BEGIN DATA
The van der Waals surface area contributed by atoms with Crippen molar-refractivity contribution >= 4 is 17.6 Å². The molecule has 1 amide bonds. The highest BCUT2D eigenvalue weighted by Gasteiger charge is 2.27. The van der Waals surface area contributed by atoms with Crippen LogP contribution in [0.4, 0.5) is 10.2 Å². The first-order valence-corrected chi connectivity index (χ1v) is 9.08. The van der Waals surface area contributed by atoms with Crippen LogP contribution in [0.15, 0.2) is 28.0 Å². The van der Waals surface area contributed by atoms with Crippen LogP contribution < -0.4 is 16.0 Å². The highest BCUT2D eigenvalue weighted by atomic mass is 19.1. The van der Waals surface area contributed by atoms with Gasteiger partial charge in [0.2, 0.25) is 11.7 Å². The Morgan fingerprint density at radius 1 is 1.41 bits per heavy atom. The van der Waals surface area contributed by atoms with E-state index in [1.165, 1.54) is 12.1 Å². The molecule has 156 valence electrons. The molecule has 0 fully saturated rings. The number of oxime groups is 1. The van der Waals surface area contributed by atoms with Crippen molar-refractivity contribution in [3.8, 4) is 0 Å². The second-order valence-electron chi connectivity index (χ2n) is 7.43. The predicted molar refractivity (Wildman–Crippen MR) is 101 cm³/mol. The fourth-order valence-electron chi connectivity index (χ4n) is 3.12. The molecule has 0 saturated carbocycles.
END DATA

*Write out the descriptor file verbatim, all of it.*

The van der Waals surface area contributed by atoms with Crippen molar-refractivity contribution >= 4 is 17.6 Å². The molecule has 1 amide bonds. The highest BCUT2D eigenvalue weighted by Gasteiger charge is 2.27. The van der Waals surface area contributed by atoms with Crippen LogP contribution in [0.4, 0.5) is 10.2 Å². The first-order valence-corrected chi connectivity index (χ1v) is 9.08. The van der Waals surface area contributed by atoms with Crippen LogP contribution in [0.15, 0.2) is 28.0 Å². The van der Waals surface area contributed by atoms with Crippen LogP contribution < -0.4 is 16.0 Å². The highest BCUT2D eigenvalue weighted by atomic mass is 19.1. The van der Waals surface area contributed by atoms with Gasteiger partial charge in [0.2, 0.25) is 11.7 Å². The Morgan fingerprint density at radius 1 is 1.41 bits per heavy atom. The van der Waals surface area contributed by atoms with E-state index in [1.165, 1.54) is 12.1 Å². The molecule has 156 valence electrons. The molecule has 0 fully saturated rings. The number of oxime groups is 1. The van der Waals surface area contributed by atoms with Crippen molar-refractivity contribution in [3.8, 4) is 0 Å². The second-order valence-electron chi connectivity index (χ2n) is 7.43. The predicted molar refractivity (Wildman–Crippen MR) is 101 cm³/mol. The fourth-order valence-electron chi connectivity index (χ4n) is 3.12. The molecule has 0 saturated carbocycles.